Durian is, in my opinion, the milk-chocolate of the fruit world. It’s got
that deep earthy, bitter roundness of flavor along with a cloying
sweetness and creamy melt-in-your-mouth smoothness. It’s so good, many
people even say it’s even better than chocolate, cheese, wine, or
crack-cocaine (okay, I only know a few people who say that).
For Valentine’s Day this year, I decided to explore the science of pairing durian and chocolate by making a luscious batch of raw vegan durian chocolate truffles. I’ve shared the recipe at the end of the post. I had a little leftover, so I made some raw durian chocolate sandwich cookies too.
Durian and chocolate have a lot in common, which according to food pairing experts is the reason why they are a perfect match. Food pairing is an art, and recently has become a science with the advent of foodpairing.com. You want to balance flavor, weight and intensity and have at least some common element that binds the two foods together.
Durian and chocolate are natural allies because they have so much in common. Once upon a time, chocolate was the food of the Mayan and Incan kings,
so precious it was used as currency and only consumed by those rich
enough to essentially eat money. Like our King of Fruit, it was a symbol
of status and an object of desire. Mildly addictive, chocolate is
another subject of fetishes and
obsessions. Anyone who’s seen the movie Chocolat knows what the
true face of chocolate addiction. Likewise, anyone who’s seen this guy
knows what durian unabashed durian addiction looks like.
|The full Valentine’s Day Package|
For those of us who have romantic intentions, durian and chocolate could be a double whammy love potion. Traditionally, both are considered aphrodisiacs in their respective culture of origin. Both are said to boost seratonin levels, putting both interested parties in a good mood, in addition to an assorted cocktail of happy-happy-joy-joy chemicals. Chocolate contains phenylethylamine (PEA), a feel-good, relaxing chemical that is naturally released when people fall in love or have good sex. Durian is said to be a good source of tryptophan and oestrogens, and at least one study suggests that durian may have a similar effect as viagra, confirming the rumors we heard while eating durian in Sri Lanka.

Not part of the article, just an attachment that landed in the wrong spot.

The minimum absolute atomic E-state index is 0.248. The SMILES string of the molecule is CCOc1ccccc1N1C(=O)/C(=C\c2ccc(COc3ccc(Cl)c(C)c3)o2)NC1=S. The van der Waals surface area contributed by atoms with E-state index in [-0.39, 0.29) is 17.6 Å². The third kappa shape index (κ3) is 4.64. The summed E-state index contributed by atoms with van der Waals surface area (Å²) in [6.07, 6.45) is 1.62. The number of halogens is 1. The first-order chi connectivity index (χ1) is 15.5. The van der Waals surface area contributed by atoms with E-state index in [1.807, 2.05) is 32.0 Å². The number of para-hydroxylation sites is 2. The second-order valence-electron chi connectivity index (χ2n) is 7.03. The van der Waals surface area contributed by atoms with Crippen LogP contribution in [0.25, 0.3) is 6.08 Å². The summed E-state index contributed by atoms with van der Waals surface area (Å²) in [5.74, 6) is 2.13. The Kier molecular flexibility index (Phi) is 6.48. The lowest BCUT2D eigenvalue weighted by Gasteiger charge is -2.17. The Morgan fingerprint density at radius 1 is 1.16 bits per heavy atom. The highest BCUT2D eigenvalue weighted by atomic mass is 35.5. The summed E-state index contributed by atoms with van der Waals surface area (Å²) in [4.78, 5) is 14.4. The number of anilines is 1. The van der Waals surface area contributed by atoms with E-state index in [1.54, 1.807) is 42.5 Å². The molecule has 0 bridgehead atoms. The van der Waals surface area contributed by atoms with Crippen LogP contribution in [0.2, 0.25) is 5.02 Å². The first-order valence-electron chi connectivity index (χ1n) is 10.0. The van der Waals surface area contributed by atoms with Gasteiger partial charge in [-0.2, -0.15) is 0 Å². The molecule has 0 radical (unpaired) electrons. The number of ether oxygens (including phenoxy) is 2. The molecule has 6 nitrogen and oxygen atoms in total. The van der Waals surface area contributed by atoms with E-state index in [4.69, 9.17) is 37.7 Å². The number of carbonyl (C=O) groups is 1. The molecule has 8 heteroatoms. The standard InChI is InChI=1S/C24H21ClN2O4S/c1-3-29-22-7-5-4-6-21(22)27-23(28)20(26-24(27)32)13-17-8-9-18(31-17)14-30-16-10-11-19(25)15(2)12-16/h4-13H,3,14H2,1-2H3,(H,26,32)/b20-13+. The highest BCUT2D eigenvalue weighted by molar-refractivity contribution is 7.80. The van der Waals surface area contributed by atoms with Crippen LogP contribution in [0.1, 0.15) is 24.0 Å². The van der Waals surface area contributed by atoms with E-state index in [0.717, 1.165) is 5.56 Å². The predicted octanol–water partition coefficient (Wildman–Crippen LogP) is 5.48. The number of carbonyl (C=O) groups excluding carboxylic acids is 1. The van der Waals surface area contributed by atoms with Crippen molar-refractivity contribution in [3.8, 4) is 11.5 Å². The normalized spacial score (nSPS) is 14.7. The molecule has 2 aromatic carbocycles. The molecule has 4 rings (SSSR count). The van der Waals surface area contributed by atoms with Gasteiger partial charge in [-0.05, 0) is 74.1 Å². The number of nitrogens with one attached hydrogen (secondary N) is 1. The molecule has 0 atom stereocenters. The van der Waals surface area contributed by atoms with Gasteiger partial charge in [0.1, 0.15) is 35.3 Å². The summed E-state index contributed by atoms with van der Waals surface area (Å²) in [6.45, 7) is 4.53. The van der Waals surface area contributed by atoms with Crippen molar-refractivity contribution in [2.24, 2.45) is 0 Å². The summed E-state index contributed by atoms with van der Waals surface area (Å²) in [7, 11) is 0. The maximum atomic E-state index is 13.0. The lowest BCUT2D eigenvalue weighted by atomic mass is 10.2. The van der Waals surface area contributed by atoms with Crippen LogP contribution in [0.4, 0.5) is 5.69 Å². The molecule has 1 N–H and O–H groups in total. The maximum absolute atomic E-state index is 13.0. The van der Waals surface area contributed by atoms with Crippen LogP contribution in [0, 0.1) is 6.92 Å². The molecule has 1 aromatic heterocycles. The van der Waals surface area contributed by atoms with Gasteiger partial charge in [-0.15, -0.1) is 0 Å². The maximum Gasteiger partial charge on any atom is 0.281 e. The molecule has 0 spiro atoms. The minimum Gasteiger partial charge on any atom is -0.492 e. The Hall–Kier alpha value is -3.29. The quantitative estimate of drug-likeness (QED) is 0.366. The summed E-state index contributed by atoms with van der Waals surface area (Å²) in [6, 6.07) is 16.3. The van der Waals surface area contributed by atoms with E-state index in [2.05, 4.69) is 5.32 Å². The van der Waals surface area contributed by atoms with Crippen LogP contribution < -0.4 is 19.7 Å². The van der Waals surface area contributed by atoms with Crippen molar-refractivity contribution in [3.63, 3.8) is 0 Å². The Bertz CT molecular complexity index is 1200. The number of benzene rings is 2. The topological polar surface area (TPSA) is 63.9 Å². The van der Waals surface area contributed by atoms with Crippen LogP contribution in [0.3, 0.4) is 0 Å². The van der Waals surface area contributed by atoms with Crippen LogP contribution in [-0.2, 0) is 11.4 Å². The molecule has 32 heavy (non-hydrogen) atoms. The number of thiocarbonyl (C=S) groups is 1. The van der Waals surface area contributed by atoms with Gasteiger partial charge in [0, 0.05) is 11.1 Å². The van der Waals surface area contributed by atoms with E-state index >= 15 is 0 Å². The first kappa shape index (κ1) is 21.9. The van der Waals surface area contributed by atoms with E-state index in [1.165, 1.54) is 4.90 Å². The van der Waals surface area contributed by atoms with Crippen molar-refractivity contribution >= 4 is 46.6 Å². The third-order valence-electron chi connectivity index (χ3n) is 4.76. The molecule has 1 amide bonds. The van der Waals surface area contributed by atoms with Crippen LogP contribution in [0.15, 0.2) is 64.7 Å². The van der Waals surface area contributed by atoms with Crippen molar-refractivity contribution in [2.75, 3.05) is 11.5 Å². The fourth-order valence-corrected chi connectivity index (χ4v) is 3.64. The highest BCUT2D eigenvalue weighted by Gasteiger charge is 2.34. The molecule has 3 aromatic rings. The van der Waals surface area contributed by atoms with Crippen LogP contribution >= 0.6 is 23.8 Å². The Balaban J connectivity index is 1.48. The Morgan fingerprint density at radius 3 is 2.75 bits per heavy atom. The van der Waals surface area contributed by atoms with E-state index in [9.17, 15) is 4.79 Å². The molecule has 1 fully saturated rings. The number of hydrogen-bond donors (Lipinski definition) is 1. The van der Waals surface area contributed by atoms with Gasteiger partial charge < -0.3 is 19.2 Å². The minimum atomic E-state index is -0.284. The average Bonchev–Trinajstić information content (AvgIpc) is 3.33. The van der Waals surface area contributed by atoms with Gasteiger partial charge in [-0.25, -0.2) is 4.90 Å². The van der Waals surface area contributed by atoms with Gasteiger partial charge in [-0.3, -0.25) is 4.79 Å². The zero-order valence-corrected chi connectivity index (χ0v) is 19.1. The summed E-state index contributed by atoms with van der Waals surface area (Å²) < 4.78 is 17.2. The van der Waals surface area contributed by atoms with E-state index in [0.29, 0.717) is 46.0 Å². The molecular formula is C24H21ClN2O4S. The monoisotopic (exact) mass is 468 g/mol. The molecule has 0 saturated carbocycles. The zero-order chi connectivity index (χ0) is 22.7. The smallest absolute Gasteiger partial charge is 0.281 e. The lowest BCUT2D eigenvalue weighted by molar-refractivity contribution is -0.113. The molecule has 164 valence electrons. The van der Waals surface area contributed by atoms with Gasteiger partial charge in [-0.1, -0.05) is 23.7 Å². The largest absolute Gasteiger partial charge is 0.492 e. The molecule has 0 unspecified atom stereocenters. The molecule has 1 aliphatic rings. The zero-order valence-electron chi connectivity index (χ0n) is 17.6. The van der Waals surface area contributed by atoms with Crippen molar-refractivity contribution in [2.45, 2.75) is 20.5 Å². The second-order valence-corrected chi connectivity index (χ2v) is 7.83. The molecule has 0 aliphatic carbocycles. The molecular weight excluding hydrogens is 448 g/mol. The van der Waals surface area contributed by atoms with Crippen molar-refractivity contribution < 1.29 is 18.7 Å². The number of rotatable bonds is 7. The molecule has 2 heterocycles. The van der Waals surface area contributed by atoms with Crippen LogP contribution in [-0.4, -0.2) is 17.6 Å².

Coincidentally (or not) cacao is actually a close botanical relative of the durian, belonging to the same taxonomical family; Malvacae.
According to foodpairing experts, chocolate is a fairly difficult food to pair well because it’s an intense flavor that easily overwhelms other ingredients. That’s why it’s most commonly combined with strong-tasting cheese, coffee, or wine. As many can attest, durian is also a powerful flavor which actually is usually compared to cheese, coffee, or wine. Can you see where I’m going with this?
The next step is to pair the perfect kind of chocolate with the perfect kind of durian. As any chocolate snob will tell you, not all
chocolates are equal. There’s milk chocolate, dark
chocolate, semi-sweet chocolate, bitter-sweet chocolate,and baking
chocolate. This durian snob will tell you that durian has different
flavors, textures, and sweetness levels too;
from the sugary cakiness of Ganyao to the bitter silk of Musang King.
Based on general food pairing rules, here’s what I suggest:
1. Bitter, dry durians
Chocolate: Baking or very dark, think 80% and up.
Varieties: Mao Shan Wong (Musang King), Greenskin, Tekka
2. Semi-bitter, very wet durians:
Chocolate: semi-sweet dark chocolate.
Varieties: Red Prawn, D24, Chanee, Arancillo
3. Fruity or light Durians:
Chocolate: Milk chocolate or a semi-sweet dark. May be flavored with fruit, such as orange chocolate, or include nibs of dried fruit.
Varieties: Puangmanee, Kun Poh, Little Red, Puyat
4. Very sweet, frosting like durians: Sweet chocolate – sweet durian.
Chocolate: Milk Chocolate, White Chocolate, or fudge
Varieties: Ganyao, Monthong, Ri6, D101
When trying to come up with a recipe for my own durian truffle experiment, I decided to try to follow these food pairing rules. Since all that’s available to me here in Oregon is frozen Thai Monthong, I made my chocolate extra sweet and vanilla-ey. Milk chocolate would probably be the most appropriate for this kind of durian, but I don’t ever eat milk chocolate. To quote my mother, “If it isn’t dark it’s not worth the calories.”
As much as I would have liked to use pure durian flesh for the internal cream, it was too wet and soft so I used almonds as the base. My thinking was that since durian is often described as having a nutty, almond-like flavor, the almonds would accentuate the durian flavor while adding enough dryness to make a firm center. It seemed to work! The center tasted very strongly of durian, while the almonds lent an airy and slightly chewy texture. Perfect.
|Raw Vegan Durian Truffle|
Raw Vegan Durian Chocolate Truffles
- 1/2 cup durian flesh
- 3/4 cup almond flour (soaked, skinned, and dehydrated)
- 1 vanilla bean, scraped
- 3/4 cup cocoa powder (carob may be substituted)
- 2 tbsp coconut oil
- 7 large medjool dates
1. Blend the durian flesh with the almond flour.
2. Roll into balls using the palms of your hands. Set on a plate and chill.
3. Blend vanilla bean, coconut oil, and dates.
4. By hand, mix in cocoa powder until mixture is thick, cookie-dough like texture
5. Remove durian cream balls from fridge. Pat chocolate around the ball, rolling in your palms to smooth
6. Powder with cocoa powder and chill.
7. Lick your fingers and Enjoy!
Alternatively, you can form the truffle ingredients into these little oreo-style durian chocolate sandwich cookies. These were actually a bigger hit with my family than the truffles. Aren’t they cute?